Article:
People with obsessive compulsive disorder generally have specific obsessions that cause them an immense amount of stress. In modern society, these obsessions often seem strange and sufferers may try and hide them. Below are examples of OCD.
Cleaning and Washing
One of the more well-known obsessions concerns the fear of dirt, germs, bodily fluids, and other perceived contaminants. The person may have two different areas in their home: one that they class as clean and safe, and one that they feel is contaminated.
Washing and cleaning rituals are part of the compulsions that accompany the fear of contamination. The person may wash their hands as many as fifty times a day and spend hours in the shower. They may also spend hours decontaminating a room or area of the house until it is clean. This is done by washing bed linen, clothing and curtains, and scrubbing floors and walls.
This type of compulsion drives people to arrange things in a particular order or set up in a particular way. This can involve anything from pictures on the wall to stacks of newspapers to food in the pantry. That’s Life magazine in New Zealand mentioned a woman who could only hang up her washing if the pegs matched the color of the clothing. She would spend a lot of time trying to match them up and extreme anxiety resulted if she wasn’t able to. A friend eventually gave her some transparent pegs which gave her a measure of relief.
Other ordering obsessions include hoarding, list making, counting and putting items such as canned food or CDs into certain orders. A person engages in ordering behavior to relieve anxiety. The process of ordering and arranging brings temporary relief until the cycle begins again.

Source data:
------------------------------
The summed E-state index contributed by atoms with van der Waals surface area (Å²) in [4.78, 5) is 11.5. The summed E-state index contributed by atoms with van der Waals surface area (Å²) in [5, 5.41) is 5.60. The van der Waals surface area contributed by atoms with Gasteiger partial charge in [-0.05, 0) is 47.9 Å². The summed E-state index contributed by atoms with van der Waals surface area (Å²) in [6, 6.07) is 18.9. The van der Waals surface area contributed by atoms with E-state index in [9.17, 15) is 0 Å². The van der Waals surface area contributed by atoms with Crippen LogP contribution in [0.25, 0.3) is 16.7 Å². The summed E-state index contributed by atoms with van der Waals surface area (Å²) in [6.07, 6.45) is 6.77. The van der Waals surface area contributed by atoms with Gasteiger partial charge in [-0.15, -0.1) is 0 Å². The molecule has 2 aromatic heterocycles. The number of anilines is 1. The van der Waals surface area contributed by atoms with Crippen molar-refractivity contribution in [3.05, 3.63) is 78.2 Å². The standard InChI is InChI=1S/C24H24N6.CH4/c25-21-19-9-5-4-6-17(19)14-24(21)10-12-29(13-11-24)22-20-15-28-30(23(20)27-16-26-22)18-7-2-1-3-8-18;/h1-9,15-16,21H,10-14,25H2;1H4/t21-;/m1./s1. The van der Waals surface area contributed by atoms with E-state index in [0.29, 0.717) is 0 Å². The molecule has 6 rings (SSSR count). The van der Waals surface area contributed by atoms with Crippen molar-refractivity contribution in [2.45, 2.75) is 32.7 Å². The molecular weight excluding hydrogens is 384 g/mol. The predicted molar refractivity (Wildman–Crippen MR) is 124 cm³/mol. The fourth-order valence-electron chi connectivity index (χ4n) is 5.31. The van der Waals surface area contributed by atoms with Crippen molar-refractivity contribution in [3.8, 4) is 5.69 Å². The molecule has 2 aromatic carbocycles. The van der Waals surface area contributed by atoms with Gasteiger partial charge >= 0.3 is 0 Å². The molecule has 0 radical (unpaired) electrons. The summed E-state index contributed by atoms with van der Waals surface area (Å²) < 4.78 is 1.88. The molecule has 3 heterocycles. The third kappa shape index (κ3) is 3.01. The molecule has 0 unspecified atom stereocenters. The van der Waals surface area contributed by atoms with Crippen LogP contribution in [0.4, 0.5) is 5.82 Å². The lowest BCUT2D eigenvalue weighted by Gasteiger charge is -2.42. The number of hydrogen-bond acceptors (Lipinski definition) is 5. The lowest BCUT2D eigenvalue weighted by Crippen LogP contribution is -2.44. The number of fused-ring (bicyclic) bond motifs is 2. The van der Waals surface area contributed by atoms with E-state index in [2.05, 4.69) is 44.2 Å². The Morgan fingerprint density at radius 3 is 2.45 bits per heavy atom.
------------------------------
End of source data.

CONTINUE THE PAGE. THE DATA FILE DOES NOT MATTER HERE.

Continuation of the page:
Many people with OCD worry that they have omitted to do something important. These concerns may be over leaving a door unlocked, a stove switched on, or an alarm set. Obsessional doubts set in and although they may check repeatedly, they are still not convinced that they have done everything the way they should have.
Intrusive and aggressive thoughts, impulses and images manifest in several ways. It is common for them to be of a violent or sexual nature and although these type of thoughts may affect most people from time to time, those with OCD cannot push them away. The images can be particularly graphic and may drive some sufferers to confess to crimes they have not committed.
Most police departments have encountered individuals with OCD that come in and claim to have committed a crime. These commonly include murder, hit and run accidents and sexual molestation. On investigating, no evidence is found but the person will still be convinced of their guilt.
Obsessive compulsive disorder is a condition with many aspects and is displayed in people’s lives in many different ways. The above examples of OCD are a brief look at how this condition can limit people’s lives.